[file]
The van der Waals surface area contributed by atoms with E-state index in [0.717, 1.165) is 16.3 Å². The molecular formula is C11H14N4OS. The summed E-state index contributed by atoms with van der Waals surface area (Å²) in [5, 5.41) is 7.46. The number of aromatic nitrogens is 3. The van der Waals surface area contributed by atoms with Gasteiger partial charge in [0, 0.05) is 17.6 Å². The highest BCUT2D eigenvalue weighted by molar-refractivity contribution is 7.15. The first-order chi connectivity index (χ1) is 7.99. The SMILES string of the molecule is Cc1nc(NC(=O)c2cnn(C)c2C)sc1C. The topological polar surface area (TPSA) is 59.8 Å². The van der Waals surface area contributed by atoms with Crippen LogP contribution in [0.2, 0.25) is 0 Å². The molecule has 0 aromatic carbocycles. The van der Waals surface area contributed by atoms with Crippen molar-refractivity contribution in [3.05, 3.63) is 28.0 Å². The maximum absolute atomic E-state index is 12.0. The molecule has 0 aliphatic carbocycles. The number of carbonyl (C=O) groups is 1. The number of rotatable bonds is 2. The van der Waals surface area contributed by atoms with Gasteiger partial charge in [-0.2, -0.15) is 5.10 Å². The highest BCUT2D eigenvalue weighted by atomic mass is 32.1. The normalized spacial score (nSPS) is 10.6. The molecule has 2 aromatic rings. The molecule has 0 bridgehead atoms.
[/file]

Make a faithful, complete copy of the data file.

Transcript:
The van der Waals surface area contributed by atoms with E-state index in [0.717, 1.165) is 16.3 Å². The molecular formula is C11H14N4OS. The summed E-state index contributed by atoms with van der Waals surface area (Å²) in [5, 5.41) is 7.46. The number of aromatic nitrogens is 3. The van der Waals surface area contributed by atoms with Gasteiger partial charge in [0, 0.05) is 17.6 Å². The highest BCUT2D eigenvalue weighted by molar-refractivity contribution is 7.15. The first-order chi connectivity index (χ1) is 7.99. The SMILES string of the molecule is Cc1nc(NC(=O)c2cnn(C)c2C)sc1C. The topological polar surface area (TPSA) is 59.8 Å². The van der Waals surface area contributed by atoms with Crippen LogP contribution in [0.2, 0.25) is 0 Å². The molecule has 0 aromatic carbocycles. The van der Waals surface area contributed by atoms with Crippen molar-refractivity contribution in [3.05, 3.63) is 28.0 Å². The maximum absolute atomic E-state index is 12.0. The molecule has 0 aliphatic carbocycles. The number of carbonyl (C=O) groups is 1. The number of rotatable bonds is 2. The van der Waals surface area contributed by atoms with Gasteiger partial charge in [-0.2, -0.15) is 5.10 Å². The highest BCUT2D eigenvalue weighted by atomic mass is 32.1. The normalized spacial score (nSPS) is 10.6. The molecule has 2 aromatic rings. The molecule has 0 bridgehead atoms.